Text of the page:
Anyone attending an Ash Wednesday service today? Anything planned for the season of Lent to bring the season into focus? God bless your resolve.

Tuesday, March 08, 2011

Super Natural Lent

I looked out into our driveway in the early afternoon yesterday and saw our fourteen-year-old cat stretched out in front of the garage door. He appeared to be either dead or snoozing, and the latter proved to be the case. When he went out early this morning he was soon ready to return to the warmth of the house. But by afternoon he was content to catch some afternoon rays reflected off and intensified by the door.

We Southern Ontarians are becoming wimpified, startled by the continued presence of winter even though a couple of decades ago we wouldn't have expected spring in March. Now we complain bitterly about another fall of snow or a cold start to the day. But the sun is strengthening, and the days are lengthening.

Lent begins tomorrow and that name, Lent, is derived from the word lengthen. While this is the contemplative season leading to Holy Week and Easter, it is also the time when we look for the signs of natural rebirth that are sometimes hidden or revealed slowly. As someone who worships the Creator as well as the Redeemer I appreciate those seasonal signs and wonders. Lent is both supernatural and super natural.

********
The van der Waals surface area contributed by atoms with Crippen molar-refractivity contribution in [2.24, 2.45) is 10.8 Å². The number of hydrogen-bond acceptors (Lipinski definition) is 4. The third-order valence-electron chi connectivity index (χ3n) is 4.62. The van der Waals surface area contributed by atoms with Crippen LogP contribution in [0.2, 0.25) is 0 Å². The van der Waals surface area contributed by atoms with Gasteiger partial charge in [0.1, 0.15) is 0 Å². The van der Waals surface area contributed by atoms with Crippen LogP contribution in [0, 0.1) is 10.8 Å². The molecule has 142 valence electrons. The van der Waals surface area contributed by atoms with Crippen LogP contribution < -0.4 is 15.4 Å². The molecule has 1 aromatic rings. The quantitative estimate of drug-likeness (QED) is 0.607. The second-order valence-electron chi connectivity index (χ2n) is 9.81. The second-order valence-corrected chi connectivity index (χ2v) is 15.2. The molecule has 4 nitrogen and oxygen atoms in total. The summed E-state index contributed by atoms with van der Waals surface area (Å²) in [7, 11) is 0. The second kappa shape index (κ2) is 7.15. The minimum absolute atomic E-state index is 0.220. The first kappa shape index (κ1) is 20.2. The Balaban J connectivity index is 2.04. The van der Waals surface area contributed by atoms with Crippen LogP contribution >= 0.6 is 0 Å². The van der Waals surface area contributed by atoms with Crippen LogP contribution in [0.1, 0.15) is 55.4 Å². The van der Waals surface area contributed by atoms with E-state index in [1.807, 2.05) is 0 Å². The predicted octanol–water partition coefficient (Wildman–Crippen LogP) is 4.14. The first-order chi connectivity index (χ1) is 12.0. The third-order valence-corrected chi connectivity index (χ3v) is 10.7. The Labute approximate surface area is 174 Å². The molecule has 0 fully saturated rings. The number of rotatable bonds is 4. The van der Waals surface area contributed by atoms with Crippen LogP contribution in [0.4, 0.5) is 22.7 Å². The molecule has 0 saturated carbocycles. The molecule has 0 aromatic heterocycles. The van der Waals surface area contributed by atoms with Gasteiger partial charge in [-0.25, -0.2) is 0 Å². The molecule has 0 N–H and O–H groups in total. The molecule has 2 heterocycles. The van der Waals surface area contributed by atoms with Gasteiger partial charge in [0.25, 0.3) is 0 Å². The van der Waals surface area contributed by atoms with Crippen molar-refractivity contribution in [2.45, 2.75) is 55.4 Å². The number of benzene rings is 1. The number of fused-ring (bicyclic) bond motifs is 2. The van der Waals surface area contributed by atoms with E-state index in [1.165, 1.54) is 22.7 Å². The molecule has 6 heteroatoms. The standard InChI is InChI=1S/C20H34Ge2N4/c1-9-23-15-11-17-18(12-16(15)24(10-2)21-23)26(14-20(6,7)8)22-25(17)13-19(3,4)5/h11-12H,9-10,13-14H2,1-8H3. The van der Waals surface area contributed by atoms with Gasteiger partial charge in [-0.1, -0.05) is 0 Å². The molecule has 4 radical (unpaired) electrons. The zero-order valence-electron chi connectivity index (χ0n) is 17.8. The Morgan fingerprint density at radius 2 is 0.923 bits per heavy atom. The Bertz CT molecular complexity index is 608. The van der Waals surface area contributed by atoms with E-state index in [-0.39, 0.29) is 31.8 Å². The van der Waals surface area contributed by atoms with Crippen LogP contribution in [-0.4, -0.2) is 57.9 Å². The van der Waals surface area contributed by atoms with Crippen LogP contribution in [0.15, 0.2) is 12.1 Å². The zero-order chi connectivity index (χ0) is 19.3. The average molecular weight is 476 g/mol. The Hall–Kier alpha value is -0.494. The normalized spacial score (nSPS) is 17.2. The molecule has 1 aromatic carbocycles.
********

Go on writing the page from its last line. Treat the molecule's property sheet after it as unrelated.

Are you hopeful for the change of seasons? Anything that is stirring hope within you on this Shrove Tuesday.

Monday, March 07, 2011

Hush Now

Yesterday in worship I encouraged folk to both "give up" and "take on" for Lent. I mentioned the need of the local foodbank at this time of year and invited them to the Ash Wednesday service. I pointed out the links to Pray-as-You-Go and the Carbon Fast on our website. The most interesting reaction was to my suggestion that we give up the internet for a day a week during Lent. People chuckled as if to say "ya, like that's gonna happen!"

What does it take to still our spirits in this age of constant connection, much of which is inane? Do I really need to hear more of Charlie Sheen's ranting and raving or that the Leafs might make it to mediocrity? I heard this morning that new studies suggest that our cell phone/internet devices/television use, right up until the lights go off at night, disrupts our sleep.